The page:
Philip Harper was born in 1966 in Birmingham, England. He is currently working as a toji (master sake brewer), at Kinoshita Brewery in Kumihama, Kyoto Prefecture. He graduated from the University of Oxford and moved to Japan in 1988 to teach English to Japanese students under the Japan Exchange and Teaching (JET) Programme. During his stay in Japan, he became fascinated by Japanese sake and decided to brew sake upon expiration of his two-year contract with the JET Programme. He joined Umenoyado Brewery in Nara Prefecture, where he worked for ten years under a toji, and gained experience brewing sake and he was responsible for supervising each brewing process. In 2001, he passed the Nanbu Brewer’s Guild Exam and qualified as a toji. After working at Daimon Brewery in Osaka and Sudo Honke in Ibaraki, he joined Kinoshita Brewery, and in his first year at Kinoshita Brewery, he won the Gold Prize in Annual Japan Sake Awards. He has been ambitious in producing new sake varieties, such as Tamagawa Shizen Shikomi Yamahai Junmai, a new standard of sake with substantial character, and Tamagawa Time Machine, a very sweet sake brewed to a recipe dating back to the Edo period. In doing so, he has contributed to making sake popular among a wider audience.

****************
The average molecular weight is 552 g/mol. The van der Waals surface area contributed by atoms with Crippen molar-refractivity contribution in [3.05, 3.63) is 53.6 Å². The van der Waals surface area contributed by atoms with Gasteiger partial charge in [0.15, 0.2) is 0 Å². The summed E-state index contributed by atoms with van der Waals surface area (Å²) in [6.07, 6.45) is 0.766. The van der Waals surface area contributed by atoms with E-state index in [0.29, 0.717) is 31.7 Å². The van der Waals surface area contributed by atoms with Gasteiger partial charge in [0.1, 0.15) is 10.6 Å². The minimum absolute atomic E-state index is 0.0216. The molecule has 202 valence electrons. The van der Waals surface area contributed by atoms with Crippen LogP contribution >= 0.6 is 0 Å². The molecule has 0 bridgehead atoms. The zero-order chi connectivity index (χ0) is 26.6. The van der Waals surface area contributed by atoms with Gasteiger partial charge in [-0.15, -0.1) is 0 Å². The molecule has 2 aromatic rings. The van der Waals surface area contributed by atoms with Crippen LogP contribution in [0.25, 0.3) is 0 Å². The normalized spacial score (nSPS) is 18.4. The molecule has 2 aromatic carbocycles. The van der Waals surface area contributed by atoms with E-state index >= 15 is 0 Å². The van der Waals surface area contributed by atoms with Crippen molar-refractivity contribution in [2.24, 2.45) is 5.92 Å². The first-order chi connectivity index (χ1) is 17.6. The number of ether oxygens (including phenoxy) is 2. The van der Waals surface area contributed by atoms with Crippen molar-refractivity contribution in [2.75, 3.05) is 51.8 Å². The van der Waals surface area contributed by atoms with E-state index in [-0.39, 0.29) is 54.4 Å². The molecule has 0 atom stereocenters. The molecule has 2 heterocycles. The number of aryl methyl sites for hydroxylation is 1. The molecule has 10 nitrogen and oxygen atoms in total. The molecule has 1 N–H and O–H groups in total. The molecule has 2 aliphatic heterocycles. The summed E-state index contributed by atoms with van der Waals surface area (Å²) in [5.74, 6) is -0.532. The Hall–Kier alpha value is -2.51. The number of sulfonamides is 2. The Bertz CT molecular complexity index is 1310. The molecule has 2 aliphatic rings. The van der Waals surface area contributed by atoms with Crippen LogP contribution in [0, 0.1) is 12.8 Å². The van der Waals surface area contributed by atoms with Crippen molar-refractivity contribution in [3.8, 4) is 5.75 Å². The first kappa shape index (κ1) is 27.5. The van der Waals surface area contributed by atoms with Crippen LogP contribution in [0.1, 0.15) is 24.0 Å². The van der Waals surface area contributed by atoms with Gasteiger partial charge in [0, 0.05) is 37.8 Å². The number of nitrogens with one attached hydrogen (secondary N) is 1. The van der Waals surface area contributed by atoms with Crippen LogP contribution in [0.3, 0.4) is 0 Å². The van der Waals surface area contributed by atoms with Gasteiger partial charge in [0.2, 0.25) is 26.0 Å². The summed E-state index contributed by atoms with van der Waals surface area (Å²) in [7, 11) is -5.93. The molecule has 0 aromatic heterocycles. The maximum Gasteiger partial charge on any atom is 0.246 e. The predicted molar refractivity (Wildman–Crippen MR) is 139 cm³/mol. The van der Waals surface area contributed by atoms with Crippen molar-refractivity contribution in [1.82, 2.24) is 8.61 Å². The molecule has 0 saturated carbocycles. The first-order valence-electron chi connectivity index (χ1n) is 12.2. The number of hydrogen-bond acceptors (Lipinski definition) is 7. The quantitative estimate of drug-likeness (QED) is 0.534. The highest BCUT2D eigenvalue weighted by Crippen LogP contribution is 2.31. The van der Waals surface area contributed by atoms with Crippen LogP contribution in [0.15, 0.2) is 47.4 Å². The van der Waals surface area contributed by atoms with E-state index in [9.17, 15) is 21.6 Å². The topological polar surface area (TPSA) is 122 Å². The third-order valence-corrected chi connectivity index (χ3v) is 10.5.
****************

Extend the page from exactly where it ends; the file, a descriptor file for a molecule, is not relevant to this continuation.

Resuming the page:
*After the lecture, participants will appreciate the movie “KANPAI! For the Love of SAKE” while enjoying SAKE.
Gala Dinner (Buffet-style)
- Date & Time:
- 19:00-21:00 Thursday July 5, 2018
- Prince Hall, Grand Prince Hotel Kyoto
Head of the Mishoryu-Sasaoka Ikebana School